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From Rob Weir <>
Subject Re: Crazy idea: Use Google to translate website
Date Mon, 02 Jul 2012 21:27:41 GMT
On Mon, Jul 2, 2012 at 4:20 PM, Kay Schenk <> wrote:
> On Mon, Jul 2, 2012 at 7:14 AM, Rob Weir <> wrote:
>> On Mon, Jul 2, 2012 at 9:57 AM, Donald Whytock <> wrote:
>> > You don't have to use Google Translate for the entire site into a
>> > given language.  Better than no page at all in a given language is a
>> True.   To enable this integration requires adding markup to two
>> places in the HTML file:
>> 1) Load some script in the <head> section
>> 2) Add a Google-provided <div> to wherever in the page we want the
>> language selector drop down to be.
>> It would be really easy to add this to a small number of selected pages.
>> It would also be easy to add to all pages via the CMS template.
>> What would be hard is managing this for a large number of pages, but
>> not all pages.
>> > page in a given language that says, "Hi there!  This is the site for
>> > Apache OpenOffice.  We welcome translations of our site into your
>> > language, and invite you to volunteer at the following email address:
>> > <blah> Or you can submit a translation through Google Translate, which
>> > was used to produce this page."
>> >
>> > Something as short as that is less likely to be garbled in
>> > auto-translation than something technical, and it tells potential
>> > contributors what to do to help out.
>> >
>> The trick would be to get people to visit that page.  Unless it was on
>> the home page.
>> -Rob
>> > Don
> OK, it took me a little while to weed through Google's info on this.
> A good sample can be found at:
> Is there any possibility we could ad the gadget to the OOo blogs site --
> just for fun and see what we think?
> This way we'd just be impacting one page and not a whole site.

If we want access to review and approve suggestions made by readers
then it needs to be on a domain that we "own".  This is in common with
most Google services, you need to demonstrate that you control the
domain, typically by adding a special META tag to the homepage.  For
* this is easy, and I've already done this to enable
Google Analytics.  If we want to do the same for the blog we'd need
the ability to insert special markup into the <head> and <body> of the
blog template.  I'm not sure whether this is possible with our Roller

Another way of testing this, in a quantitative way, is via what is
called "A/B Testing".  With this approach we define an action a
satisfied site visitor might take, like downloading AOO 3.4.  Then we
randomly show users either the original home page (or download page or
any other page we're testing).  This is "A", and then we show other
users a different version, B.  For example, B could have the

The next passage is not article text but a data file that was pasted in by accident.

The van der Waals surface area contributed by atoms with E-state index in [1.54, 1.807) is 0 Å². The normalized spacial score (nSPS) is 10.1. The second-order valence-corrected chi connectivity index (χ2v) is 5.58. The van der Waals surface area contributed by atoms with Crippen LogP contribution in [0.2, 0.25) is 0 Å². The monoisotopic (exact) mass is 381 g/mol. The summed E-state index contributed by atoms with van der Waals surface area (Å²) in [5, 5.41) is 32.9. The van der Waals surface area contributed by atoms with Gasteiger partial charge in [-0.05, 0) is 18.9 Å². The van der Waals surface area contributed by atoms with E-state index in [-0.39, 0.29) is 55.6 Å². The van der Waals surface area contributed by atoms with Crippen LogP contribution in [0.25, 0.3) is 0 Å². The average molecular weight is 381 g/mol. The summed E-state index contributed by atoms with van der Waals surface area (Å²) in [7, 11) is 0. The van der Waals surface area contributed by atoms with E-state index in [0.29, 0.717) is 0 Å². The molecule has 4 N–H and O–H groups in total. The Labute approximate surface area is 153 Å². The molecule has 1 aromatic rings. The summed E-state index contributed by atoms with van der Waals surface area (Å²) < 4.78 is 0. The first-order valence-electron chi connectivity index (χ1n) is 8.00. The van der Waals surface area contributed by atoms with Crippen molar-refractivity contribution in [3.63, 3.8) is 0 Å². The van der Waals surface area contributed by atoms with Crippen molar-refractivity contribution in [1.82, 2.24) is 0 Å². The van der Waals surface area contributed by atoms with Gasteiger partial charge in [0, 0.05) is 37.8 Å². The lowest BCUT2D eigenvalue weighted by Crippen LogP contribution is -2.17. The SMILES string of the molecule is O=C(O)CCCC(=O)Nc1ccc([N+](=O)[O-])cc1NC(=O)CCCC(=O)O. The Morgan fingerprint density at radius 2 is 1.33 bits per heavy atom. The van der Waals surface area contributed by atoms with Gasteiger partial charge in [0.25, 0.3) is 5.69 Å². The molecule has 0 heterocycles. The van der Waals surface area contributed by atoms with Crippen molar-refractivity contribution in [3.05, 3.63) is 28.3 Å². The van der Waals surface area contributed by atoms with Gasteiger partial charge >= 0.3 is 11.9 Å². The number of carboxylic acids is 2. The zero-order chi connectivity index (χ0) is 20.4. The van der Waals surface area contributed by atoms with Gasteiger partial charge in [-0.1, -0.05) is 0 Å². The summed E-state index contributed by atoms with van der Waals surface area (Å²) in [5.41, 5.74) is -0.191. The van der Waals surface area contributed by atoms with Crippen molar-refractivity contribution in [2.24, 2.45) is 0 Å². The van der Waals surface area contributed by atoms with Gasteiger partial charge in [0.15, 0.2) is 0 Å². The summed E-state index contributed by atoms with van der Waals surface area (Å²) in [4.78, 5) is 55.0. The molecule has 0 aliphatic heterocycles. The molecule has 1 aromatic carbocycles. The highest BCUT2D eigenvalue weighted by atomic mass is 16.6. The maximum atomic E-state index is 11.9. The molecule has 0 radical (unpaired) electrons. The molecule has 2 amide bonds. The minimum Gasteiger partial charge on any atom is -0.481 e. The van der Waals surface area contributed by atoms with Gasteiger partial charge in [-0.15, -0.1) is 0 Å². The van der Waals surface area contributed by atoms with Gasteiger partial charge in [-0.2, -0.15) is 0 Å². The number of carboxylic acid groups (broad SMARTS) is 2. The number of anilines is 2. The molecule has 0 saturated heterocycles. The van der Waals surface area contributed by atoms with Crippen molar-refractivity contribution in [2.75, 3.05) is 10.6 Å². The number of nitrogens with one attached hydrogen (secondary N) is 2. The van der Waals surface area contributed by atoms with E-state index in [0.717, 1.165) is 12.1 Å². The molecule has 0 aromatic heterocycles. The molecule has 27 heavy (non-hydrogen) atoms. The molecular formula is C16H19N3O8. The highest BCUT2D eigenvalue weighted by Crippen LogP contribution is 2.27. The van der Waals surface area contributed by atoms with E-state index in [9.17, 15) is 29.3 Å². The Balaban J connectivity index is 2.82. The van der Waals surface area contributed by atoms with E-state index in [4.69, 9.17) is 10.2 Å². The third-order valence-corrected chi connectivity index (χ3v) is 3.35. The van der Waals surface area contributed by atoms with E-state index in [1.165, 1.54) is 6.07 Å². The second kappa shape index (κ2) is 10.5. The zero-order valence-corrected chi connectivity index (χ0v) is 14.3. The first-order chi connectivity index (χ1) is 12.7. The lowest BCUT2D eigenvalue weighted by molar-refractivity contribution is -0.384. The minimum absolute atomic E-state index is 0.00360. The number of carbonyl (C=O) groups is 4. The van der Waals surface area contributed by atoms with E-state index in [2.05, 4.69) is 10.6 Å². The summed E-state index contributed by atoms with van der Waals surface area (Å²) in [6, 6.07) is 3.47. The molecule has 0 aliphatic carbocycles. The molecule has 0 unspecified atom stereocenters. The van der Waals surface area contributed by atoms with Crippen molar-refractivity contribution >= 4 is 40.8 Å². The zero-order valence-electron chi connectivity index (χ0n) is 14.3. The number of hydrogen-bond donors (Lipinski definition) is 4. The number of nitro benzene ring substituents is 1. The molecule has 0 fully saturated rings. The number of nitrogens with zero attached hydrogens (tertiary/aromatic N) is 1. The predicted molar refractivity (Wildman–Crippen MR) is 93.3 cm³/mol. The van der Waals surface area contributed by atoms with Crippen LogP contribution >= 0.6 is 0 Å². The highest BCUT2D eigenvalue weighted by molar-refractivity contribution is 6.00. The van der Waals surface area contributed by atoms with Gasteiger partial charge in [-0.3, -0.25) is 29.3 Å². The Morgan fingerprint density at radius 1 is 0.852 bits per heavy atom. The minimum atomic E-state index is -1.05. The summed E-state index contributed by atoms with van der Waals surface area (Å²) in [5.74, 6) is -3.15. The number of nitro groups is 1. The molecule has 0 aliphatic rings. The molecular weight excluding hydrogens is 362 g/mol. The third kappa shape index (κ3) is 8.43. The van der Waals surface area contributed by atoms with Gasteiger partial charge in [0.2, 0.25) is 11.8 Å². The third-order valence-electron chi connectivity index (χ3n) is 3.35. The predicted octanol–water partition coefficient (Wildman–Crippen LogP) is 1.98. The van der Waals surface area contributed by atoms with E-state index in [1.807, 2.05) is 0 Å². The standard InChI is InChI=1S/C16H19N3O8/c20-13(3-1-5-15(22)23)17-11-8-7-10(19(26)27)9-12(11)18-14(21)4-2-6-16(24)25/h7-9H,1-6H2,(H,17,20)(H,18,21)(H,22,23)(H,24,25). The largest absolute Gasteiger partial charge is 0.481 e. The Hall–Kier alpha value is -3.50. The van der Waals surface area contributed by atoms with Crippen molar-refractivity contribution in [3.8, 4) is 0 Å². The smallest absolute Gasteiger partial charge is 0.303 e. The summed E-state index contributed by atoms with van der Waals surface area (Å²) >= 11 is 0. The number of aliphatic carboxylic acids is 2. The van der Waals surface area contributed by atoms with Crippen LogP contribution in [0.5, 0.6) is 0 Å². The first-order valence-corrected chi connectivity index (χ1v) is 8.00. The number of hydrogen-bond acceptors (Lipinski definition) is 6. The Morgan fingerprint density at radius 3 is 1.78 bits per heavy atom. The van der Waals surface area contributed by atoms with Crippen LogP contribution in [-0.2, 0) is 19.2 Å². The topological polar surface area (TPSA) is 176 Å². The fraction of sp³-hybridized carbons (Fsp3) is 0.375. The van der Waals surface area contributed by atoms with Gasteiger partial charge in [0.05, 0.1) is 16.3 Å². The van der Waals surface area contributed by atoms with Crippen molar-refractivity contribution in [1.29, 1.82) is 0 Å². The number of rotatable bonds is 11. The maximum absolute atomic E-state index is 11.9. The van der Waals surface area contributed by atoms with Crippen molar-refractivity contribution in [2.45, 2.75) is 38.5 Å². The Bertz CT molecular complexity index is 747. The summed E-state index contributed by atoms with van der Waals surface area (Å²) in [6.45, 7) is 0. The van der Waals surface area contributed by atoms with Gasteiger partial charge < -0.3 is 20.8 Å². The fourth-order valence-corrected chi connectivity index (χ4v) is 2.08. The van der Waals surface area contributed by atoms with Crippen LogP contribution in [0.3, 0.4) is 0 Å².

translation enabled.  Then we ran this "experiment" for a period of
time, like a week or two, tracking which version of the page has the
higher success rate with users.

If the machine translated page leads visitors confuses users, or makes
them suspect the page, then the download %'s will be lower than the
original page.  And if the translated page is helpful then the
download numbers would be higher.

You could imagine other success indicators.  Pretty much anything that
has a URL can be measured.   For example, imagine we add a link, "This
page solved my problem" to the bottom of every documentation page.
Even though the link would just go to a "thanks" page, we could use
that action to measure the success of translated versus untranslated

Of course, we don't need to do this all at once.  But I'd recommend we
think of ways of quantifying success.  The website serves our users.
How do we know what is working well and what isn't?  How can we design
experiments to test alternative approaches?

Possible successes for users might be:

- downloaded AOO

- found answer to their question

- signed up for our announcement list

- entered their first bug report

- signed up for one of the project lists

- make first wiki contribution

- followed/liked/+1'ed us on one of our social networking sites

Measure, improve, repeat.   Constant improvement and optimization.

We can debate what will improve the website for the users.  Or we can
test and measure.  A/B testing is a new option for us, a technique
that once was used only by the largest commercial websites, but is now
available to everyone via Google's "content experiments" support in
Google Analytics.


> I think that might a perfect application for something like this.
> --
> ----------------------------------------------------------------------------------------
> MzK
> "I would rather have a donkey that takes me there
>  than a horse that will not fare."
>                                           -- Portuguese proverb

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